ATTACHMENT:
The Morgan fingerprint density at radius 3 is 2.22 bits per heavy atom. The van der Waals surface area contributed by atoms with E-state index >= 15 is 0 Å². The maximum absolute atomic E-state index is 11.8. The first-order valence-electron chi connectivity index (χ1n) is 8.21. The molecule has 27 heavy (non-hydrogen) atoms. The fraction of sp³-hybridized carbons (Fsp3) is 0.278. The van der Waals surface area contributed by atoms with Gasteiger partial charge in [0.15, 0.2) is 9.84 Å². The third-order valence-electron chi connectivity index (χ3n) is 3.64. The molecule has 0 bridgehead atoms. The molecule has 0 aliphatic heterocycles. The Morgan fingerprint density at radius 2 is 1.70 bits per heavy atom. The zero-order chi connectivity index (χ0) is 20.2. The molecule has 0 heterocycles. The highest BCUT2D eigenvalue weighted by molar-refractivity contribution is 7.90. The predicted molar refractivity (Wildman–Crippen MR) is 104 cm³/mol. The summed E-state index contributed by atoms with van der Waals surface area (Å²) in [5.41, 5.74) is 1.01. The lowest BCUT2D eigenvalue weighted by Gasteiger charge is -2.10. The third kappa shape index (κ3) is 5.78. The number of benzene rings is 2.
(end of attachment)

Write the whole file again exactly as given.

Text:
The Morgan fingerprint density at radius 3 is 2.22 bits per heavy atom. The van der Waals surface area contributed by atoms with E-state index >= 15 is 0 Å². The maximum absolute atomic E-state index is 11.8. The first-order valence-electron chi connectivity index (χ1n) is 8.21. The molecule has 27 heavy (non-hydrogen) atoms. The fraction of sp³-hybridized carbons (Fsp3) is 0.278. The van der Waals surface area contributed by atoms with Gasteiger partial charge in [0.15, 0.2) is 9.84 Å². The third-order valence-electron chi connectivity index (χ3n) is 3.64. The molecule has 0 bridgehead atoms. The molecule has 0 aliphatic heterocycles. The Morgan fingerprint density at radius 2 is 1.70 bits per heavy atom. The zero-order chi connectivity index (χ0) is 20.2. The molecule has 0 heterocycles. The highest BCUT2D eigenvalue weighted by molar-refractivity contribution is 7.90. The predicted molar refractivity (Wildman–Crippen MR) is 104 cm³/mol. The summed E-state index contributed by atoms with van der Waals surface area (Å²) in [5.41, 5.74) is 1.01. The lowest BCUT2D eigenvalue weighted by Gasteiger charge is -2.10. The third kappa shape index (κ3) is 5.78. The number of benzene rings is 2.